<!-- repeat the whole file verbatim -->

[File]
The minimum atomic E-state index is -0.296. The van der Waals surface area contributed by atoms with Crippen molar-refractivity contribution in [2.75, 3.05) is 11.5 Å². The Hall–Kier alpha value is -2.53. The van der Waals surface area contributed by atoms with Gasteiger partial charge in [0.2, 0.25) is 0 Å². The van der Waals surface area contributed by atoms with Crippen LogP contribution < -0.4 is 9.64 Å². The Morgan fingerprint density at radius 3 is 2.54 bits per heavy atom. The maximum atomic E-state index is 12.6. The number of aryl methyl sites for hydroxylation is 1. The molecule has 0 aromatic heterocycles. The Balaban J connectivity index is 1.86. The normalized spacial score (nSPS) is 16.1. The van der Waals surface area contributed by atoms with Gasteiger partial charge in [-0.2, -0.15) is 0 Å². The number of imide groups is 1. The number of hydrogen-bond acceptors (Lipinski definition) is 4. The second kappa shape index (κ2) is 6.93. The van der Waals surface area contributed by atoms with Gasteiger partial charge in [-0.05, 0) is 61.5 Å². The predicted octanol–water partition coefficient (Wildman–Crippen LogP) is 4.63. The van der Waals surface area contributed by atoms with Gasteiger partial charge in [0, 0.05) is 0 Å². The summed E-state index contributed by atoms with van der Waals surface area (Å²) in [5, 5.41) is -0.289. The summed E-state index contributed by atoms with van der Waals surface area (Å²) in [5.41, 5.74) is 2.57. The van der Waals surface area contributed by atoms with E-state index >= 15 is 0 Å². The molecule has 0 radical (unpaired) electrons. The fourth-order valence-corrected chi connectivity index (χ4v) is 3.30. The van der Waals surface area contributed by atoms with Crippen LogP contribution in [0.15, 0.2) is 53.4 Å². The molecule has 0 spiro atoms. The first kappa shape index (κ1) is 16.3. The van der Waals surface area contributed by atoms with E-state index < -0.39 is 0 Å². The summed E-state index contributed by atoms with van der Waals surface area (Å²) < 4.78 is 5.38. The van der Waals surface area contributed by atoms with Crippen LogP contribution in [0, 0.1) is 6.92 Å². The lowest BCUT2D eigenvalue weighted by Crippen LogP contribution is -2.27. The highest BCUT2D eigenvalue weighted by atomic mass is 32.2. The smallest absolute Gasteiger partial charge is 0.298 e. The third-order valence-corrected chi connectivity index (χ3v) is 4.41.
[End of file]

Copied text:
The minimum atomic E-state index is -0.296. The van der Waals surface area contributed by atoms with Crippen molar-refractivity contribution in [2.75, 3.05) is 11.5 Å². The Hall–Kier alpha value is -2.53. The van der Waals surface area contributed by atoms with Gasteiger partial charge in [0.2, 0.25) is 0 Å². The van der Waals surface area contributed by atoms with Crippen LogP contribution < -0.4 is 9.64 Å². The Morgan fingerprint density at radius 3 is 2.54 bits per heavy atom. The maximum atomic E-state index is 12.6. The number of aryl methyl sites for hydroxylation is 1. The molecule has 0 aromatic heterocycles. The Balaban J connectivity index is 1.86. The normalized spacial score (nSPS) is 16.1. The van der Waals surface area contributed by atoms with Gasteiger partial charge in [-0.2, -0.15) is 0 Å². The number of imide groups is 1. The number of hydrogen-bond acceptors (Lipinski definition) is 4. The second kappa shape index (κ2) is 6.93. The van der Waals surface area contributed by atoms with Gasteiger partial charge in [-0.05, 0) is 61.5 Å². The predicted octanol–water partition coefficient (Wildman–Crippen LogP) is 4.63. The van der Waals surface area contributed by atoms with Gasteiger partial charge in [0, 0.05) is 0 Å². The summed E-state index contributed by atoms with van der Waals surface area (Å²) in [5, 5.41) is -0.289. The summed E-state index contributed by atoms with van der Waals surface area (Å²) in [5.41, 5.74) is 2.57. The van der Waals surface area contributed by atoms with E-state index >= 15 is 0 Å². The molecule has 0 radical (unpaired) electrons. The fourth-order valence-corrected chi connectivity index (χ4v) is 3.30. The van der Waals surface area contributed by atoms with Crippen LogP contribution in [0.15, 0.2) is 53.4 Å². The molecule has 0 spiro atoms. The first kappa shape index (κ1) is 16.3. The van der Waals surface area contributed by atoms with E-state index < -0.39 is 0 Å². The summed E-state index contributed by atoms with van der Waals surface area (Å²) < 4.78 is 5.38. The van der Waals surface area contributed by atoms with Crippen LogP contribution in [0, 0.1) is 6.92 Å². The lowest BCUT2D eigenvalue weighted by Crippen LogP contribution is -2.27. The highest BCUT2D eigenvalue weighted by atomic mass is 32.2. The smallest absolute Gasteiger partial charge is 0.298 e. The third-order valence-corrected chi connectivity index (χ3v) is 4.41.